And, sure enough, it couldn't have been more than three seconds later when a puff from an entirely different direction auto tacked our boat and Plop! Ben fell in the water!! I also got a nasty rope burn by my eye from the vang, but never mind that, we had to get Ben back in the boat. Luckily he managed to scramble back in the boat with a little help from me and, after some futzing around, trying to get out of irons and calm ourselves down a bit, we finished the race, still in first place. Phew!!

We had another first-place finish the second race, but we had been in third place the whole race and only with some crafty strategizing we were able to nip the other two boats by just a nose. Usually the shoe is on the other foot and we're being overtaken right at the finish, so we really enjoyed that! A third place finish in the third race and then two fourth-place finishes on Sunday dropped us to third place overall but we felt great about our performance. We very very rarely beat Rob Fowler and Scot Cline, the first place boat, or Ed Craig, the second place boat, so that was a real accomplishment.

The drive home was long, but worth it after a weekend of such great sailing!

Well, we don't have a longer post on the Glow to offer you; things got a little crazy right after that even, what with one child going to France for the semester and another starting college in California. Sorry about that! Still, you can read all about the Glow and the Whale/Egyptian/Leukemia Cup held at Carlyle Lake in the next edition of Scots N Water. We tried to submit a ton of stories so everyone will know what an active, friendly district we have!

A longer post will follow with some of the exciting details.  Suffice it to say, the conditions were perfect, the racing was very competitive, the parties were fun.  I'm pretty sure that everyone had a wonderful time.  Deb and I certainly did!

Pictures are worth 1000's of words - 

Line up at one of the starts on Saturday...

Glow II 2011 Winners, Rob Fowler and Scot Cline, who traveled all the way from Chattanooga, TN...

2011 Midwest District Champions, Ryan Malmgren and Amy Novak...

Photos above by Doug Williams.  Here is a link to all of Doug's photos from the regatta posted on Flickr:  CLICK HERE TO GO TO THE PHOTOS

I am posting below the results for Glow and the Districts which were combined this year.  The results differ because we had some sailors from other districts competing in the Glow regatta.

2011 Glow II Regatta



Pos Sail Skipper Crew 1 /
Crew 2
R1 R2 R3 R4 R5 Total
1 5152 Rob Fowler Scot Cline 1 1 1 3 3 9
2 5622 Ryan Malmgren Amy Novak 2 2 5 5 1 15
3 5897 Ben Williams Deb Aronson 5 4 4 2 4 19
4 5015 Frank Gerry Marianne Gerry 6 5 6 1 2 20
5 5150 Larry Klick James Williams 7 6 2 6 6 27
6 2512 Randy Adolphs Kasi Rekoske 3 8 12 4 8 35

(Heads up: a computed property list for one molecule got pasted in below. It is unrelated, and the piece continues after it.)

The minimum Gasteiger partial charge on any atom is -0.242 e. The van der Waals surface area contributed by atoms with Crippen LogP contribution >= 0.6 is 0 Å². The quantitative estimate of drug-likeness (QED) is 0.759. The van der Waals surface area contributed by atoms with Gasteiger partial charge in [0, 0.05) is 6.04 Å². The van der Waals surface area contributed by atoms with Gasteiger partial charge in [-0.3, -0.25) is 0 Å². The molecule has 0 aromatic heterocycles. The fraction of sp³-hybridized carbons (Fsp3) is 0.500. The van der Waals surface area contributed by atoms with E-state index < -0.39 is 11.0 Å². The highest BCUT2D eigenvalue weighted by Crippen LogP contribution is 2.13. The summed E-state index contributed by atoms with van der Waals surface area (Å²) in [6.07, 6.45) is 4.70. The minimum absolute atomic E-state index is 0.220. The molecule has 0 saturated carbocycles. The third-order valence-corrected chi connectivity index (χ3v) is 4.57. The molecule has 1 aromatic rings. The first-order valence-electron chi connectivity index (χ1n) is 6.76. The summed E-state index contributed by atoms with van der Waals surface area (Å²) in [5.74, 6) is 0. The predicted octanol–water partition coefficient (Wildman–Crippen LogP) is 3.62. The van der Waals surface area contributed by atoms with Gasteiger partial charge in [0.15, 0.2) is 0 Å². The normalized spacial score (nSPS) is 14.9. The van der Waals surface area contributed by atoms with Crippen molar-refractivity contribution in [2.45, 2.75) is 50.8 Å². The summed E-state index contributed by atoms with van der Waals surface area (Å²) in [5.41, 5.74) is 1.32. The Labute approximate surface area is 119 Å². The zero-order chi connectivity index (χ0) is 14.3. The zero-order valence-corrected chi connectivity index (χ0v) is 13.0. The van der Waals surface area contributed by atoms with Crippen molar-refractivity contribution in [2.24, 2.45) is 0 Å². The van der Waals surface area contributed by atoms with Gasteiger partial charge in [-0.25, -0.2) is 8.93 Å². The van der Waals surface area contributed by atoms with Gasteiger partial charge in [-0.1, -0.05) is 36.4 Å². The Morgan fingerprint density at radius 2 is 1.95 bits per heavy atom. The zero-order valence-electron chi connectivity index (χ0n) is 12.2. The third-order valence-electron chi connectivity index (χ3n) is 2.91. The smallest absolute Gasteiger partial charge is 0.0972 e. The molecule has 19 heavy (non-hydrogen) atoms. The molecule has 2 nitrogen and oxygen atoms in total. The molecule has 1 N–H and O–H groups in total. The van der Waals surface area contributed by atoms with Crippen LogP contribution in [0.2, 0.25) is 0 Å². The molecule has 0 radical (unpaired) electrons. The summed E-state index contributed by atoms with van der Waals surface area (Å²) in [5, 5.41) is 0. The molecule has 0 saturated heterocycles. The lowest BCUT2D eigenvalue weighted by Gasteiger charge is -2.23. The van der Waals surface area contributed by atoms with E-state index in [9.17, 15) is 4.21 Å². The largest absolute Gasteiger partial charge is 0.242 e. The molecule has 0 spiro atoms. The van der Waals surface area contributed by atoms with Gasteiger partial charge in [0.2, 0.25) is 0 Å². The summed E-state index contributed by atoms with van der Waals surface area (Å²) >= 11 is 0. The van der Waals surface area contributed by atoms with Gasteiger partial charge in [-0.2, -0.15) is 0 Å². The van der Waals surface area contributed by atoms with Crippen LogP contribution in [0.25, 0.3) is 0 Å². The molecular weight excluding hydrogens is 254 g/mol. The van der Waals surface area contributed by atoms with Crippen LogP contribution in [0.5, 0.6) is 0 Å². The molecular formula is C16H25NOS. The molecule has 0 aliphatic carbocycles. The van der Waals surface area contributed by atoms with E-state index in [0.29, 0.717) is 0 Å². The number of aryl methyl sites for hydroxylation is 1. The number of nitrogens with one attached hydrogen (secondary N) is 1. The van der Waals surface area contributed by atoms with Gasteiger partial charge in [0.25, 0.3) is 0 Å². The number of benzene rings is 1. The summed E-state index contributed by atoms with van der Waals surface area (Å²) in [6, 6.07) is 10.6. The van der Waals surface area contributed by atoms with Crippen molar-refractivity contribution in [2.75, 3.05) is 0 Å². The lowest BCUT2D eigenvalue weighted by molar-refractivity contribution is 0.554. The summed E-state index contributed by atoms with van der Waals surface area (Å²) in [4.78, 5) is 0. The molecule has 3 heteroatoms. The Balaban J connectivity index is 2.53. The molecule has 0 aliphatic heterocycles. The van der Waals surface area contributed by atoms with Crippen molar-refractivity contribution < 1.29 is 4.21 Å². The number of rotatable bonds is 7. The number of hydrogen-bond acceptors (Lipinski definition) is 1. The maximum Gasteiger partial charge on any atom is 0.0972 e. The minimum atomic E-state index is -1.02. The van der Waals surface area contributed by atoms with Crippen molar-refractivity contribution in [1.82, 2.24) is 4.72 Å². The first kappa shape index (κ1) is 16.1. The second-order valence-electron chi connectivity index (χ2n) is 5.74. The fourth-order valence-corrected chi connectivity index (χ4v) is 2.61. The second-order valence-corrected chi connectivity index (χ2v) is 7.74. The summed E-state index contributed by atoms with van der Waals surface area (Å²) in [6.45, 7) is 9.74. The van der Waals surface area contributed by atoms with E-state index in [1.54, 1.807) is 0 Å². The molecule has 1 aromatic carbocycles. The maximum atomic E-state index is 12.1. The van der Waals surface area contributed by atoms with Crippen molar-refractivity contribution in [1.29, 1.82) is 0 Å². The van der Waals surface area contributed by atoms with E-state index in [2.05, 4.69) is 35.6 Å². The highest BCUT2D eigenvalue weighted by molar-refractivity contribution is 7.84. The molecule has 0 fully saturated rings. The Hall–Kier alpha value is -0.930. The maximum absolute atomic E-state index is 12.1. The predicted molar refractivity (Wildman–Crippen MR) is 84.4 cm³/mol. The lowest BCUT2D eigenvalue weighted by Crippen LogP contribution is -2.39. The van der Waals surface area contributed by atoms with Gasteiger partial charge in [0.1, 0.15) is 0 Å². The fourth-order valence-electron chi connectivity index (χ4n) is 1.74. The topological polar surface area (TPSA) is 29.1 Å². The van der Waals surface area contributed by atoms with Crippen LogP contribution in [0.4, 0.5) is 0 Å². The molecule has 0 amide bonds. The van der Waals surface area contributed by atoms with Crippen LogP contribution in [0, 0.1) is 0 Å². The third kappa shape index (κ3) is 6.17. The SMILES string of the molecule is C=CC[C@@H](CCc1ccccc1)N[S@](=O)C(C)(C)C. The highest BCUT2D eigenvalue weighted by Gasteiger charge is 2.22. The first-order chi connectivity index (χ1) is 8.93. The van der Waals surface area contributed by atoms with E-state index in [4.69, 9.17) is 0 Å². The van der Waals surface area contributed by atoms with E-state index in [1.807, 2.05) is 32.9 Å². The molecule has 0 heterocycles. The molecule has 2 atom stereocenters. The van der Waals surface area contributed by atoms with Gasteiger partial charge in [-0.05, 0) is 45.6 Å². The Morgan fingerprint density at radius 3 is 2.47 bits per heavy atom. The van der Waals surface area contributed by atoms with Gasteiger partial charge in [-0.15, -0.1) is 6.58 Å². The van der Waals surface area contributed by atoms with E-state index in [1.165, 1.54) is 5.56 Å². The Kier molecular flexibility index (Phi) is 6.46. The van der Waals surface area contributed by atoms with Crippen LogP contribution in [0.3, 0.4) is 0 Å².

7 4788 Charles Howting Luthor Torgerson 4 7 10 8 9 38
8 5892 Bill Vogler Deb Torgerson 8 9 3 9 10 39
9 5551 Christopher Wright Jon Wright 9 3 7 18 OCS 5 42
10 5404 Jack McClurkin Dan Lopionski 12 13 15 7 7 54
11 3204 Stephen Grossman Eric Grossman 11 15 8 11 11 56
12 5631 Eric Bussell Rod Bussell 18 14 11 12 13 68
13 5356 Bill Humphries Linda Lind 10 10 9 21 21 71
14 5927 Dave Sherwood Emory Luth 16 12 14 16 15 73
15 4278 Geoff Endris Patrick Endris 15 18 16 14 12 75
16 5638 Felicia Bamer Linda Tatum /
Adam Benson
13 17 13 15 18 76
17 2695 Walter Barniskis Michael Barniskis 19 16 20 10 14 79
18 3683 Hugh Roberstson Christina 14 11 17 21 21 84
19 2981 Ken Johnson Teri Keeler /
George Keeler
20 20 19 13 16 88
20 5681 Chistopher Tesdale Bryce Davis 17 19 18 17 17 88
2011 Midwest District Championships



Pos Sail Skipper Crew 1 /
Crew 2
R1 R2 R3 R4 R5 Total
1 5622 Ryan Malmgren Amy Novak 2 2 5 5 1 15
2 5897 Ben Williams Deb Aronson 5 4 4 2 4 19
3 5015 Frank Gerry Marianne Gerry 6 5 6 1 2 20
4 5150 Larry Klick James Williams 7 6 2 6 6 27
5 2512 Randy Adolphs Kasi Rekoske 3 8 12 4 8 35
6 4788 Charles Howting Luthor Torgerson 4 7 10 8 9 38
7 5892 Bill Vogler Deb Torgerson 8 9 3 9 10 39
8 5551 Christopher Wright Jon Wright 9 3 7 18 OCS 5 42
9 5404 Jack McClurkin Dan Lopionski 12 13 15 7 7 54
10 3204 Stephen Grossman Eric Grossman 11 15 8 11 11 56
11 5631 Eric Bussell Rod Bussell 18 14 11 12 13 68
12 5927 Dave Sherwood Emory Luth 16 12 14 16 15 73
13 4278 Geoff Endris Patrick Endris 15 18 16 14 12 75
14 5638 Felicia Bamer Linda Tatum /
Adam Benson
13 17 13 15 18 76
15 2695 Walter Barniskis Michael Barniskis 19 16 20 10 14 79
16 2981 Ken Johnson Teri Keeler /
George Keeler
20 20 19 13 16 88

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Reflections on 2011 NAC’s

Many of you don;t know me, but I am sure you all know Frank. When I go to a regatta, I am all about the sailing, the time outside in the sun and the physical and mental challenge of sailing in different places and different conditions. I don’t hang around and socialize too long so it takes longer to get to know me. Both Frank and I continue to strive to improve our sailing and do our best, no matter what place that gives us.